Warts are small lesions on the skin, caused by a virus called the human papilloma virus (HPV). They should not be confused with seborrhoeic keratoses, which are sometimes called seborrhoeic warts or age warts, though these are more likely to be caused by sun damage.

They are spread by skin contact with someone who has the virus, or where the virus has been left behind on a surface, such as a shower (causing a planter wart). There are many strains of the HPV virus, with only a couple being related to warts on the skin.

They commonly occur on fingers, knees and feet, as these parts of the skin readily come in contact with other people and with surfaces that hold the virus.

Do warts need to be treated?

Many warts, if left untreated, will eventually go away on their own, usually over a period of six months to two years. However, some may not go, even after a few years. Therefore, many people choose to treat their warts as soon as they appear, because it is creating a cosmetic concern for them or they do not wish to spread the virus. The wart itself poses no threat to your health or medical safety, and therefore, does not need to be treated.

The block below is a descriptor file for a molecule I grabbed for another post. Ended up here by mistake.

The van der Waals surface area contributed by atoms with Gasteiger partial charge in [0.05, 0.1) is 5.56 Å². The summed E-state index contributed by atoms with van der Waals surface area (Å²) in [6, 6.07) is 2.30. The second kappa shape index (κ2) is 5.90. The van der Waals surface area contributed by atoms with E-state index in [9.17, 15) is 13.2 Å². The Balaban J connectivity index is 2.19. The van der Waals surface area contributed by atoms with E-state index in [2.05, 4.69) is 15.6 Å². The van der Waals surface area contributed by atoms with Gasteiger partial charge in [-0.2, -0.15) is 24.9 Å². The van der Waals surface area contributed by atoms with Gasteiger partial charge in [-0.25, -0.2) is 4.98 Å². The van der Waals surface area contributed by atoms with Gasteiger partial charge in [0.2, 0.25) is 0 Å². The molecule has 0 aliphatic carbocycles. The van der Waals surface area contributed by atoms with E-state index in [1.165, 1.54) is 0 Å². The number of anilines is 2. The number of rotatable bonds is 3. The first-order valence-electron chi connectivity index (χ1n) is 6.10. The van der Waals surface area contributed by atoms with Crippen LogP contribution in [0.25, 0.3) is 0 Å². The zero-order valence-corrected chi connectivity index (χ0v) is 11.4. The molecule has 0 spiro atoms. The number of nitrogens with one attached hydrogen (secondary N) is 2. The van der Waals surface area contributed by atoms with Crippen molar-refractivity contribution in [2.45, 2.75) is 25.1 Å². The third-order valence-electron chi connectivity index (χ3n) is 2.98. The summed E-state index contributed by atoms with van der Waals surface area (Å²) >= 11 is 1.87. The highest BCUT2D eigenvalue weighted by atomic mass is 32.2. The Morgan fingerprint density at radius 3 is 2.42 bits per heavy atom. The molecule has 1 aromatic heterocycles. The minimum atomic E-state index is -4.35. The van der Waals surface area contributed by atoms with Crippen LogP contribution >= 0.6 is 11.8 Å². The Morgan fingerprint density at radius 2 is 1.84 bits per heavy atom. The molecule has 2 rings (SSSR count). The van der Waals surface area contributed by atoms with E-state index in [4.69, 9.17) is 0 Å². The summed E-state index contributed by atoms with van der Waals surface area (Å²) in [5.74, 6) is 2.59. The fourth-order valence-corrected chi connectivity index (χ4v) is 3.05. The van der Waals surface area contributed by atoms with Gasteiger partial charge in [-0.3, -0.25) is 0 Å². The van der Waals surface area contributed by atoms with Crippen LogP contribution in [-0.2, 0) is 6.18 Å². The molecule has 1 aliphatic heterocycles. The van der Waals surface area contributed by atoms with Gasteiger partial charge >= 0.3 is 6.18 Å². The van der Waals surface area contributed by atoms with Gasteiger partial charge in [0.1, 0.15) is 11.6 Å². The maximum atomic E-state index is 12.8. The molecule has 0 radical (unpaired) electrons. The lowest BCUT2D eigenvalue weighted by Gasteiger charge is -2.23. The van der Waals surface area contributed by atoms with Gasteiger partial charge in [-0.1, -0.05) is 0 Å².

What is involved in treating warts?

There are many different ways to treat warts. Over-the-counter preparations containing salacylic acid are often the first treatment that many people try. Some respond well to this form of treatment, others do not.

They can be frozen, using liquid nitrogen, by your doctor. It is important to understand that you may require more than one treatment session with liquid nitrogen and that there may be some pigment loss at the site of the treated wart.

Warts can also be treated with a chemotherapy agent called bleomycin. This medicine is injected into the wart. It is imperative to choose a doctor who has experience in injecting this medication, because side effects can include nerve damage.

Lasers can be an effective treatment also. Both the VBeam Pulsed Dye laser and the ablative CO2 laser can effectively used.

In a consult with our dermatologist, you will be given all the information required to determine the treatment that is most appropriate for you.

Regardless of which treatment method is chosen, we advise that warts may need several treatment sessions and we advise always wearing thongs in public showers and around swimming pools, to minimise the risk of picking up the wart virus.

If you are interested in knowing more about warts and how they are treated at our clinic, please contact us on (02) 9953 9522.